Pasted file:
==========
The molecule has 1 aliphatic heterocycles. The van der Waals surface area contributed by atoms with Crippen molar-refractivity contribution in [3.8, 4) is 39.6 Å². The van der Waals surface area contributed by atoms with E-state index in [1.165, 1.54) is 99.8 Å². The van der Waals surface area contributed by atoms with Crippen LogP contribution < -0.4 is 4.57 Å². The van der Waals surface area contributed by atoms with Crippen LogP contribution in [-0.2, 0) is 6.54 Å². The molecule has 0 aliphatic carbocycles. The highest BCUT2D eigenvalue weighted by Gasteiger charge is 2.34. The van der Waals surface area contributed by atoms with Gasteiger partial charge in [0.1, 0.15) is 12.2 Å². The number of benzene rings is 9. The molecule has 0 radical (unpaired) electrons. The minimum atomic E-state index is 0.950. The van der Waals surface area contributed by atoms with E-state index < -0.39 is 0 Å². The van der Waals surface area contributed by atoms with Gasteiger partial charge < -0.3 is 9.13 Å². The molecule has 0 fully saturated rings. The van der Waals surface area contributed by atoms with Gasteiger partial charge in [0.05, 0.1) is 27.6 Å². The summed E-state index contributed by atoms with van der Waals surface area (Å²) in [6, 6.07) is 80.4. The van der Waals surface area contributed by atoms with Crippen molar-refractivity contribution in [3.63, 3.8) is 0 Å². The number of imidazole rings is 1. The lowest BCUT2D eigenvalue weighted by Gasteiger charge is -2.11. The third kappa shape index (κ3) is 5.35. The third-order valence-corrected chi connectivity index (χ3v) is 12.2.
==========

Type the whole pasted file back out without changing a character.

The molecule has 1 aliphatic heterocycles. The van der Waals surface area contributed by atoms with Crippen molar-refractivity contribution in [3.8, 4) is 39.6 Å². The van der Waals surface area contributed by atoms with E-state index in [1.165, 1.54) is 99.8 Å². The van der Waals surface area contributed by atoms with Crippen LogP contribution < -0.4 is 4.57 Å². The van der Waals surface area contributed by atoms with Crippen LogP contribution in [-0.2, 0) is 6.54 Å². The molecule has 0 aliphatic carbocycles. The highest BCUT2D eigenvalue weighted by Gasteiger charge is 2.34. The van der Waals surface area contributed by atoms with Gasteiger partial charge in [0.1, 0.15) is 12.2 Å². The number of benzene rings is 9. The molecule has 0 radical (unpaired) electrons. The minimum atomic E-state index is 0.950. The van der Waals surface area contributed by atoms with E-state index < -0.39 is 0 Å². The van der Waals surface area contributed by atoms with Gasteiger partial charge < -0.3 is 9.13 Å². The molecule has 0 fully saturated rings. The van der Waals surface area contributed by atoms with Gasteiger partial charge in [0.05, 0.1) is 27.6 Å². The summed E-state index contributed by atoms with van der Waals surface area (Å²) in [6, 6.07) is 80.4. The van der Waals surface area contributed by atoms with Crippen molar-refractivity contribution in [3.63, 3.8) is 0 Å². The number of imidazole rings is 1. The lowest BCUT2D eigenvalue weighted by Gasteiger charge is -2.11. The third kappa shape index (κ3) is 5.35. The third-order valence-corrected chi connectivity index (χ3v) is 12.2.